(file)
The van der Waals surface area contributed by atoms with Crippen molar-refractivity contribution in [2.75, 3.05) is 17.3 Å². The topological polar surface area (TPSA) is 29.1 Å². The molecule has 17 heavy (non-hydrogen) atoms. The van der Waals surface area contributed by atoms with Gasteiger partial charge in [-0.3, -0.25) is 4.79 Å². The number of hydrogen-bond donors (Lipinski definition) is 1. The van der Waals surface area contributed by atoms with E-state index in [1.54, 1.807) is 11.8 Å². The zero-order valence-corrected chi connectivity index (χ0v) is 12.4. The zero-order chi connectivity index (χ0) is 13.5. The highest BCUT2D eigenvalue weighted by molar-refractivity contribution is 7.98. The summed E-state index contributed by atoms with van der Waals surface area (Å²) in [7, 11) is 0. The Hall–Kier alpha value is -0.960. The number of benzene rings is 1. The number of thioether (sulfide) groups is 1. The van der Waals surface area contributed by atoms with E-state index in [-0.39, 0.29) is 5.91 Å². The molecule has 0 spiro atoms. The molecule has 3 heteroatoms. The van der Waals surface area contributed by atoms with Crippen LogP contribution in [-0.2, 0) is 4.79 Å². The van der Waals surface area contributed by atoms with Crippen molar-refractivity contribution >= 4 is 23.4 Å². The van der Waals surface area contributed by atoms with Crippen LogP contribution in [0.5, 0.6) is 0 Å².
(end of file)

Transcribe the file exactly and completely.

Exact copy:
The van der Waals surface area contributed by atoms with Crippen molar-refractivity contribution in [2.75, 3.05) is 17.3 Å². The topological polar surface area (TPSA) is 29.1 Å². The molecule has 17 heavy (non-hydrogen) atoms. The van der Waals surface area contributed by atoms with Gasteiger partial charge in [-0.3, -0.25) is 4.79 Å². The number of hydrogen-bond donors (Lipinski definition) is 1. The van der Waals surface area contributed by atoms with E-state index in [1.54, 1.807) is 11.8 Å². The zero-order valence-corrected chi connectivity index (χ0v) is 12.4. The zero-order chi connectivity index (χ0) is 13.5. The highest BCUT2D eigenvalue weighted by molar-refractivity contribution is 7.98. The summed E-state index contributed by atoms with van der Waals surface area (Å²) in [7, 11) is 0. The Hall–Kier alpha value is -0.960. The number of benzene rings is 1. The number of thioether (sulfide) groups is 1. The van der Waals surface area contributed by atoms with E-state index in [-0.39, 0.29) is 5.91 Å². The molecule has 0 spiro atoms. The molecule has 3 heteroatoms. The van der Waals surface area contributed by atoms with Crippen LogP contribution in [-0.2, 0) is 4.79 Å². The van der Waals surface area contributed by atoms with Crippen molar-refractivity contribution >= 4 is 23.4 Å². The van der Waals surface area contributed by atoms with Crippen LogP contribution in [0.5, 0.6) is 0 Å².